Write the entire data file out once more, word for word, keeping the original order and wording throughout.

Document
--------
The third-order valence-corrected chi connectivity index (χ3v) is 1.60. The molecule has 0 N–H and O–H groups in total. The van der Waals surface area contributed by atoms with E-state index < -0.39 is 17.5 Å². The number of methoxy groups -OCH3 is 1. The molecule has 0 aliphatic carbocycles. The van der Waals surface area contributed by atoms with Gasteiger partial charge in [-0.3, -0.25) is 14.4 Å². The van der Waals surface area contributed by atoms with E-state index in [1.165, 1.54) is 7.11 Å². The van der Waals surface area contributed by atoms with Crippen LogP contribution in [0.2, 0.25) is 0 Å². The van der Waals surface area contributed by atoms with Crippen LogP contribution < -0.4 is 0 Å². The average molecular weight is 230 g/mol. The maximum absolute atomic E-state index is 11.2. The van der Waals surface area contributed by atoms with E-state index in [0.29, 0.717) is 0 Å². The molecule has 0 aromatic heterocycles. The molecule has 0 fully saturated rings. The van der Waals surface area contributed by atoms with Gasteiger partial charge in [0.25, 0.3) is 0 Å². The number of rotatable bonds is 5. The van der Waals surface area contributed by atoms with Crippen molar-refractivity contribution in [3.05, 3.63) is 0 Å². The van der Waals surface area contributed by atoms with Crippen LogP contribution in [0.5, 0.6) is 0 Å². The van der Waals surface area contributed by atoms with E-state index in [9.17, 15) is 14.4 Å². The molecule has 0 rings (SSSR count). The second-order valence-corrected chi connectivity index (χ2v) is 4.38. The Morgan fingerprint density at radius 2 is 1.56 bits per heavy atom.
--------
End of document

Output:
The third-order valence-corrected chi connectivity index (χ3v) is 1.60. The molecule has 0 N–H and O–H groups in total. The van der Waals surface area contributed by atoms with E-state index < -0.39 is 17.5 Å². The number of methoxy groups -OCH3 is 1. The molecule has 0 aliphatic carbocycles. The van der Waals surface area contributed by atoms with Gasteiger partial charge in [-0.3, -0.25) is 14.4 Å². The van der Waals surface area contributed by atoms with E-state index in [1.165, 1.54) is 7.11 Å². The van der Waals surface area contributed by atoms with Crippen LogP contribution in [0.2, 0.25) is 0 Å². The van der Waals surface area contributed by atoms with Crippen LogP contribution < -0.4 is 0 Å². The average molecular weight is 230 g/mol. The maximum absolute atomic E-state index is 11.2. The van der Waals surface area contributed by atoms with E-state index in [0.29, 0.717) is 0 Å². The molecule has 0 aromatic heterocycles. The molecule has 0 fully saturated rings. The van der Waals surface area contributed by atoms with Gasteiger partial charge in [0.25, 0.3) is 0 Å². The number of rotatable bonds is 5. The van der Waals surface area contributed by atoms with Crippen molar-refractivity contribution in [3.05, 3.63) is 0 Å². The van der Waals surface area contributed by atoms with Crippen LogP contribution in [0.5, 0.6) is 0 Å². The van der Waals surface area contributed by atoms with E-state index in [9.17, 15) is 14.4 Å². The molecule has 0 rings (SSSR count). The second-order valence-corrected chi connectivity index (χ2v) is 4.38. The Morgan fingerprint density at radius 2 is 1.56 bits per heavy atom.